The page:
July 18 Webinar: Lived Lives: Individuals in Mimbres Pithouse and Pueblo Communities

With Barbara Roth. “We often view the occupants of past pithouse and pueblo villages as households or groups, seeing them as a collective rather than as individuals who lived, worked, played, and interacted within a community. Our recent work at several pithouse and pueblo sites in the Mimbres Mogollon region of southwestern New Mexico has documented the presence of individuals that enhance our understanding of daily life in these communities. In this presentation, I use data from excavations at two pithouse sites, La Gila Encantada and Harris, and the pueblo site of Elk Ridge to highlight individuals who lived at these sites. I will discuss the information we used to determine their presence and how thinking about individuals in the past can help us further explore the dynamics of communities in the past.” Arizona Archaeological and Historical Society | More Information and Zoom Registration >>

July 21 Webinar: Ecological Knowledge and Practices of Traditional Indigenous and Spanish Agriculturalists

With Gary Nabhan. For a long time, we have now been instructed that southwestern agriculture advanced from a mixing of precontact Indigenous crops and applied sciences subtle from Mesoamerica, blended in historic instances with Spanish-derived crops and practices introduced in by Jesuit missionaries like Kino or Franciscans like Garces. The reality is rather more advanced, fascinating and enjoyable! Third Thursday Food for Thought (Old Pueblo Archaeology Center) | More Information and Zoom Registration >>

July 26 Webinar: Braiding Knowledges: The Journey of an Indigenous Archaeologist in Academia

With Dr. Ora Marek-Martinez. An archaeologist within the Southwest for over 20 years, Dr. Marek-Martinez will focus on her journey to braiding knowledges as an archaeologist and as a Diné (Navajo) lady in hopes of making a future that Navajo People envision primarily based on their very own understandings and tales of the previous. Indigenous Interests Series (Old Pueblo Archaeology Center) | More Information and Zoom Registration >>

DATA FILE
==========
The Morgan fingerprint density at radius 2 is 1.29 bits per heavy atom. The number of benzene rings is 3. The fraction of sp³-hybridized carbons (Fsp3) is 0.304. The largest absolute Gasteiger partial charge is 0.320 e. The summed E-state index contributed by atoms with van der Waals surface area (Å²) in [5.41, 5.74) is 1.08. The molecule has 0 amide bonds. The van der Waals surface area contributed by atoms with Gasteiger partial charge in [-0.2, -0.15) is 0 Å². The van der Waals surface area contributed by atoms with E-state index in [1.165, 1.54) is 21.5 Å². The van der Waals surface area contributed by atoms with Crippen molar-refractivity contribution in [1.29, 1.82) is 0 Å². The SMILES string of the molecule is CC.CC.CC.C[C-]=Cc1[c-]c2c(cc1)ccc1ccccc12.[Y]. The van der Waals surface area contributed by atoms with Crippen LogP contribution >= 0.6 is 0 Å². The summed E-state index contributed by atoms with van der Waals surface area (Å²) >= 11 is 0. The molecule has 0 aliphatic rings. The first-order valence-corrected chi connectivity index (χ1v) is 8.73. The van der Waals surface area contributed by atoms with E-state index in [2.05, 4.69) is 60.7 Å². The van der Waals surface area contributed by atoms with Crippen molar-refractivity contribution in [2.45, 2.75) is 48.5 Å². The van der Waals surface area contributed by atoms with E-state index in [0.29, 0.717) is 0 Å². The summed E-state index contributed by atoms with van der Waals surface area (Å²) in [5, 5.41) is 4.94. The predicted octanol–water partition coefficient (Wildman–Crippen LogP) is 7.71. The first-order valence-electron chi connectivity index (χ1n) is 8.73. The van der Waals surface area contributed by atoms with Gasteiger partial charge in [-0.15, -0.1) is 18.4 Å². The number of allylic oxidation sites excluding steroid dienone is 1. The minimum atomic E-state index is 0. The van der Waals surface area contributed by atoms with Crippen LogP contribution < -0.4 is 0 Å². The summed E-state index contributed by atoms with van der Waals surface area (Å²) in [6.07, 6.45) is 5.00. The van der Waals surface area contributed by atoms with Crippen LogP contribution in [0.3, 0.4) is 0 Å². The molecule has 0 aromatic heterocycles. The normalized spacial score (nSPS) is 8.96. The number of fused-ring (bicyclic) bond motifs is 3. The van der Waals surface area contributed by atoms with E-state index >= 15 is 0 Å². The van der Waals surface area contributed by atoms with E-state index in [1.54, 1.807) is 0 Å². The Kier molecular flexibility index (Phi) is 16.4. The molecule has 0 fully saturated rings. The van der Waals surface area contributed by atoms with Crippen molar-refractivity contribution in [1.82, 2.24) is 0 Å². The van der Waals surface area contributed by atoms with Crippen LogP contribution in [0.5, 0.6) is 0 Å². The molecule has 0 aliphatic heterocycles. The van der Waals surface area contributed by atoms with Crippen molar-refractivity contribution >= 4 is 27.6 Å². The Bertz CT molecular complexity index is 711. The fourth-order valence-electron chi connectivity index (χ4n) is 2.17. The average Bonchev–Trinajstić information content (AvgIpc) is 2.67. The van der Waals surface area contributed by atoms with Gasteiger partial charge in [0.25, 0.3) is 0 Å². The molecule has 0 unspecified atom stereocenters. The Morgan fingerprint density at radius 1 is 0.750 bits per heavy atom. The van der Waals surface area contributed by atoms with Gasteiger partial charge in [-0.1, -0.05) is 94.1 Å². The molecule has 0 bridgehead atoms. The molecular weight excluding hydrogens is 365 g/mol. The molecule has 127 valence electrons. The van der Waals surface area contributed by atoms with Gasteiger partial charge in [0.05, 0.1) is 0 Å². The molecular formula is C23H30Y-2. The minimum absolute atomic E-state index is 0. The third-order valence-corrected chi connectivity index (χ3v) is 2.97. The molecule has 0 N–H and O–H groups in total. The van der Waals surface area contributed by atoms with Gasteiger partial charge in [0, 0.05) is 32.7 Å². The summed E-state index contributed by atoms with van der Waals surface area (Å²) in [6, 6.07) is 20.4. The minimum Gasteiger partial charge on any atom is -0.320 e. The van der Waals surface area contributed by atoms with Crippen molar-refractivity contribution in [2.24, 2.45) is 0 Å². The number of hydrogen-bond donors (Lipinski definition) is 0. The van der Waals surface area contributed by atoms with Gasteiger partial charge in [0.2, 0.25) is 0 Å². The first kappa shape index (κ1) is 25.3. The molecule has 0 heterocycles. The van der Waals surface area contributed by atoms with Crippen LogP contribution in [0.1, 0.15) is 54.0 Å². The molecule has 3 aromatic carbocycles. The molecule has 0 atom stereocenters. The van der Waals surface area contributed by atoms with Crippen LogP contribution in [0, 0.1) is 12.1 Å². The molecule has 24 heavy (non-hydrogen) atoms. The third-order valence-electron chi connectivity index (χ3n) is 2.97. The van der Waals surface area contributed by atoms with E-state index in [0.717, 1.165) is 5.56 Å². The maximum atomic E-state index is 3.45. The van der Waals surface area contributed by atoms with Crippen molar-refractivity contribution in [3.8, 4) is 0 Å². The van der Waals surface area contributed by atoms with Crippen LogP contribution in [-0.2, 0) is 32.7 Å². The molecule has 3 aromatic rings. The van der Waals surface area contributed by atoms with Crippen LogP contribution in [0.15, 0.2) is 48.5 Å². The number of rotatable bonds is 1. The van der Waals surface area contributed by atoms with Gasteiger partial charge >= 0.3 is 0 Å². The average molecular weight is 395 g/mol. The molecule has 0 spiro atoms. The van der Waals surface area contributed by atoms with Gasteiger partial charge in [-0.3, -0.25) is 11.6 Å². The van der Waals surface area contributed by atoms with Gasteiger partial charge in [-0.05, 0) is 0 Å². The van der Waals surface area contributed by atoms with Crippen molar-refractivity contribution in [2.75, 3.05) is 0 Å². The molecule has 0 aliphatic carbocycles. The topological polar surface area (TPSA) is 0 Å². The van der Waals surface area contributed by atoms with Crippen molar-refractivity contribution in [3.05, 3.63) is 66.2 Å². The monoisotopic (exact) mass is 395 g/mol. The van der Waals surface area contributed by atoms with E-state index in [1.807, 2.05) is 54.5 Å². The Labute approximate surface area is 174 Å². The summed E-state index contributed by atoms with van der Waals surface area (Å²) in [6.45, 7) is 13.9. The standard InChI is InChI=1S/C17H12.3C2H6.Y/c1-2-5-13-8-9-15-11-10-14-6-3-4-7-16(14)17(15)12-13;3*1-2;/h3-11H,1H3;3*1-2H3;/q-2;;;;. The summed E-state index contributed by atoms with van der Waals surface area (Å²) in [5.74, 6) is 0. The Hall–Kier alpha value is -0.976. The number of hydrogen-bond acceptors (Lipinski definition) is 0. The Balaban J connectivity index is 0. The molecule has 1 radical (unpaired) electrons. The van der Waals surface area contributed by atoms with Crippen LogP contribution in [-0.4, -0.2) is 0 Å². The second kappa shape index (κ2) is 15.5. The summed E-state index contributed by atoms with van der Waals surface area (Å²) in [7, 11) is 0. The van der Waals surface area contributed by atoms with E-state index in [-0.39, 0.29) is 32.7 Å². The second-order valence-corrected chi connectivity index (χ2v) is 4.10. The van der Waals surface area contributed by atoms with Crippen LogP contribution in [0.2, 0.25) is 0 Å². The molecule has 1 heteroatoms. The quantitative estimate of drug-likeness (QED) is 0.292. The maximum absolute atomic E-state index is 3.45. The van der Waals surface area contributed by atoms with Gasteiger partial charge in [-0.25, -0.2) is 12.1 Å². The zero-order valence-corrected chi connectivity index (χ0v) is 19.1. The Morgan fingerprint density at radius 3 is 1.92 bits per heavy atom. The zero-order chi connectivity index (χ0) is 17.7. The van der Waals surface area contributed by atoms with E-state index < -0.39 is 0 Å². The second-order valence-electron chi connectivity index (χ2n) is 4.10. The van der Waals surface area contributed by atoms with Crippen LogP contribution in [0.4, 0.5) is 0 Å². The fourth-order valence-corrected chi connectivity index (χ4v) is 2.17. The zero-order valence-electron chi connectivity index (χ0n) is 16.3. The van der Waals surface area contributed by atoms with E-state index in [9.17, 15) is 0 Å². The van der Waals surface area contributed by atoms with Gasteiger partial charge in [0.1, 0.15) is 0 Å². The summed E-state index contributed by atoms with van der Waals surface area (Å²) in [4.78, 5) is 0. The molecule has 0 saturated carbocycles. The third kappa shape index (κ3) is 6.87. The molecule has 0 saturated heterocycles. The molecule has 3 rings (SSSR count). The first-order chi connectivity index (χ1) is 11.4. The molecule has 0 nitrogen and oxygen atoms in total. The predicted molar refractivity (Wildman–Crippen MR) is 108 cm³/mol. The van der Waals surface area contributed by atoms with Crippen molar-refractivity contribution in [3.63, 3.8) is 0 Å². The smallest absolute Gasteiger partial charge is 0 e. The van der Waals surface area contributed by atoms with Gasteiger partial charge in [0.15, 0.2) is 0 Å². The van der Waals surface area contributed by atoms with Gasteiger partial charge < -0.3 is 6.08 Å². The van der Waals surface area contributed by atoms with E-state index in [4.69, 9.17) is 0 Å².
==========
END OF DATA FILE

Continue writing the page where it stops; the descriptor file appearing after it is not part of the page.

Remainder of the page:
Save the Date: October 15, 2022, 9th Biennial Three Corners Conference at UNLV

As archaeological examine within the area continues to develop, researchers want to satisfy and focus on their findings with a view to promote growth and refinement of regional concept, methodologies, and administration targets. Presentations could also be on any anthropological analysis area and time interval throughout the area (southern Nevada, southeastern California, southwestern nook of Utah, and the western portion of Arizona). Organizers: UNLV and members of the SNAP CRT (Bureau of Reclamation, National Park Service, Lost City Museum, Bureau of Land Management, USDA Forest Service, Nellis Air Force Base, Nevada State Historic Preservation Office, Springs Preserve, Nevada State Museum, Las Vegas). Nevadans for Cultural Preservation | Learn More >>

And Now for Something Completely Different: Genetic Origins of Dogs

Scientists typically agree that humanity’s finest pal descended from grey wolves, scampering into our lives a minimum of 15,000 years in the past. Virtually all the pieces else is a matter of debate. “When and where did this happen and with whom—with what human group?” mentioned Pontus Skoglund, a paleogeneticist on the Francis Crick Institute in London. … Studies have turned up broadly divergent solutions, variously concluding that canine have been first domesticated someplace in Asia or Europe or the Middle East or maybe in a number of places. Now, a brand new evaluation of 72 historic wolf genomes spanning the final 100,000 years advised one doable rationalization for some of the seemingly contradictory outcomes: Two completely different historic wolf populations, one in Asia and one other within the Middle East or surrounding space, contributed DNA to fashionable canine. Emily Anthes within the New York Times | Read More >>

Please ship us discover of upcoming webinars and Zoom lectures, excursions and workshops, and anything you’d prefer to share with the buddies.